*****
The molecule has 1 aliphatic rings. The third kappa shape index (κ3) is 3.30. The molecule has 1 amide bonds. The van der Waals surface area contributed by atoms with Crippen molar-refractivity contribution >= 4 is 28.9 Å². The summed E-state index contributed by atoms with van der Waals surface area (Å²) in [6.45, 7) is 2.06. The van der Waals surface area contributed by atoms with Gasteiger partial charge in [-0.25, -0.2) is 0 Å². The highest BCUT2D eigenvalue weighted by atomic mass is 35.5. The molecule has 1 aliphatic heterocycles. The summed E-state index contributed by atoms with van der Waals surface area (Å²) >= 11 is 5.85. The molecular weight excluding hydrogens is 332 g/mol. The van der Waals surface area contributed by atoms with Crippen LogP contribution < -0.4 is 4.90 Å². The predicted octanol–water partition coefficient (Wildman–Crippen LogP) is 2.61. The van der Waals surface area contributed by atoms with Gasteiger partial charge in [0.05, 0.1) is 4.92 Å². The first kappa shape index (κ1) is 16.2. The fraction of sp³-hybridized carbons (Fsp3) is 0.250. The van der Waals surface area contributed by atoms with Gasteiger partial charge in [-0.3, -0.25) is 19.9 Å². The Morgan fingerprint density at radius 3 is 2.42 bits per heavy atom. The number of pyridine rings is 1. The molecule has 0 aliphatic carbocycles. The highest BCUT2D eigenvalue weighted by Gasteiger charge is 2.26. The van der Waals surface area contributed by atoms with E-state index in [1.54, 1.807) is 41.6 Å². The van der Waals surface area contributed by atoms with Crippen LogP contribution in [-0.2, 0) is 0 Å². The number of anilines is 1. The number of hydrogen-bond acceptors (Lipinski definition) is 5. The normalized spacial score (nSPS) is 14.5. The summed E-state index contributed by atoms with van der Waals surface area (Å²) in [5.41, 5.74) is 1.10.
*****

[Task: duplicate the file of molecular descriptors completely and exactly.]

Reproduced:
The molecule has 1 aliphatic rings. The third kappa shape index (κ3) is 3.30. The molecule has 1 amide bonds. The van der Waals surface area contributed by atoms with Crippen molar-refractivity contribution >= 4 is 28.9 Å². The summed E-state index contributed by atoms with van der Waals surface area (Å²) in [6.45, 7) is 2.06. The van der Waals surface area contributed by atoms with Gasteiger partial charge in [-0.25, -0.2) is 0 Å². The highest BCUT2D eigenvalue weighted by atomic mass is 35.5. The molecule has 1 aliphatic heterocycles. The summed E-state index contributed by atoms with van der Waals surface area (Å²) >= 11 is 5.85. The molecular weight excluding hydrogens is 332 g/mol. The van der Waals surface area contributed by atoms with Crippen LogP contribution < -0.4 is 4.90 Å². The predicted octanol–water partition coefficient (Wildman–Crippen LogP) is 2.61. The van der Waals surface area contributed by atoms with Gasteiger partial charge in [0.05, 0.1) is 4.92 Å². The first kappa shape index (κ1) is 16.2. The fraction of sp³-hybridized carbons (Fsp3) is 0.250. The van der Waals surface area contributed by atoms with Gasteiger partial charge in [-0.3, -0.25) is 19.9 Å². The Morgan fingerprint density at radius 3 is 2.42 bits per heavy atom. The number of pyridine rings is 1. The molecule has 0 aliphatic carbocycles. The highest BCUT2D eigenvalue weighted by Gasteiger charge is 2.26. The van der Waals surface area contributed by atoms with E-state index in [1.54, 1.807) is 41.6 Å². The van der Waals surface area contributed by atoms with Crippen LogP contribution in [-0.2, 0) is 0 Å². The number of anilines is 1. The number of hydrogen-bond acceptors (Lipinski definition) is 5. The normalized spacial score (nSPS) is 14.5. The summed E-state index contributed by atoms with van der Waals surface area (Å²) in [5.41, 5.74) is 1.10.